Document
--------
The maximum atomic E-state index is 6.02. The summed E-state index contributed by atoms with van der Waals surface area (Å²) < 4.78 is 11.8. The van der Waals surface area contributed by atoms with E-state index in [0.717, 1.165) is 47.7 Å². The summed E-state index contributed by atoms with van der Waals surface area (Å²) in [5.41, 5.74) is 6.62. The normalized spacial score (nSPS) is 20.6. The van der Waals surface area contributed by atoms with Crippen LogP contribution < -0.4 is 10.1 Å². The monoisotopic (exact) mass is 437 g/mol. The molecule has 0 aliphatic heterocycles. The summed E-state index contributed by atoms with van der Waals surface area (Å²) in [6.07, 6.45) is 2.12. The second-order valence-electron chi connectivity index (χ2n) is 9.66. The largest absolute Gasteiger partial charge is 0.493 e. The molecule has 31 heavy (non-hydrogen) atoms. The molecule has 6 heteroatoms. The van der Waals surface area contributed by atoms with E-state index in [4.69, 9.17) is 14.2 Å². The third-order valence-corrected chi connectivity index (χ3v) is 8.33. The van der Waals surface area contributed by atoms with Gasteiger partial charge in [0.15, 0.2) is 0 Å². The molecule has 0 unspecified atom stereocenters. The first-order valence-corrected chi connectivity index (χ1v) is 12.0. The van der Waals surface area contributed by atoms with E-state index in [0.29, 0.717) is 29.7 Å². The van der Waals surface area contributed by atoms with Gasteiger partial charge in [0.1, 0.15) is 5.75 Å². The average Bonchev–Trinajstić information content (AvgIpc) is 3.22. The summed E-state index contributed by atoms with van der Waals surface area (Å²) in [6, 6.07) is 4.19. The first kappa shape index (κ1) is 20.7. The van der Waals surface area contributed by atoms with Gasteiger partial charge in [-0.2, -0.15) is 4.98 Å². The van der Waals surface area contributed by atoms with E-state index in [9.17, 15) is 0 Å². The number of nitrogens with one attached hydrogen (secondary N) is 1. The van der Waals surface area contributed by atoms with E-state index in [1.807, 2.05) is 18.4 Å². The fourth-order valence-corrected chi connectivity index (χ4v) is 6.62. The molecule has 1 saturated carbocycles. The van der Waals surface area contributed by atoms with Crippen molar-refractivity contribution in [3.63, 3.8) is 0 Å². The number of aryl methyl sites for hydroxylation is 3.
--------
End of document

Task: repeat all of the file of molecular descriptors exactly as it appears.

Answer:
The maximum atomic E-state index is 6.02. The summed E-state index contributed by atoms with van der Waals surface area (Å²) < 4.78 is 11.8. The van der Waals surface area contributed by atoms with E-state index in [0.717, 1.165) is 47.7 Å². The summed E-state index contributed by atoms with van der Waals surface area (Å²) in [5.41, 5.74) is 6.62. The normalized spacial score (nSPS) is 20.6. The van der Waals surface area contributed by atoms with Crippen LogP contribution < -0.4 is 10.1 Å². The monoisotopic (exact) mass is 437 g/mol. The molecule has 0 aliphatic heterocycles. The summed E-state index contributed by atoms with van der Waals surface area (Å²) in [6.07, 6.45) is 2.12. The second-order valence-electron chi connectivity index (χ2n) is 9.66. The largest absolute Gasteiger partial charge is 0.493 e. The molecule has 31 heavy (non-hydrogen) atoms. The molecule has 6 heteroatoms. The van der Waals surface area contributed by atoms with E-state index in [4.69, 9.17) is 14.2 Å². The third-order valence-corrected chi connectivity index (χ3v) is 8.33. The van der Waals surface area contributed by atoms with Gasteiger partial charge in [0.15, 0.2) is 0 Å². The molecule has 0 unspecified atom stereocenters. The first-order valence-corrected chi connectivity index (χ1v) is 12.0. The van der Waals surface area contributed by atoms with E-state index in [0.29, 0.717) is 29.7 Å². The van der Waals surface area contributed by atoms with Gasteiger partial charge in [0.1, 0.15) is 5.75 Å². The average Bonchev–Trinajstić information content (AvgIpc) is 3.22. The summed E-state index contributed by atoms with van der Waals surface area (Å²) in [6, 6.07) is 4.19. The first kappa shape index (κ1) is 20.7. The van der Waals surface area contributed by atoms with Gasteiger partial charge in [-0.2, -0.15) is 4.98 Å². The van der Waals surface area contributed by atoms with E-state index in [9.17, 15) is 0 Å². The number of nitrogens with one attached hydrogen (secondary N) is 1. The van der Waals surface area contributed by atoms with E-state index in [1.807, 2.05) is 18.4 Å². The fourth-order valence-corrected chi connectivity index (χ4v) is 6.62. The molecule has 1 saturated carbocycles. The van der Waals surface area contributed by atoms with Crippen molar-refractivity contribution in [3.63, 3.8) is 0 Å². The number of aryl methyl sites for hydroxylation is 3.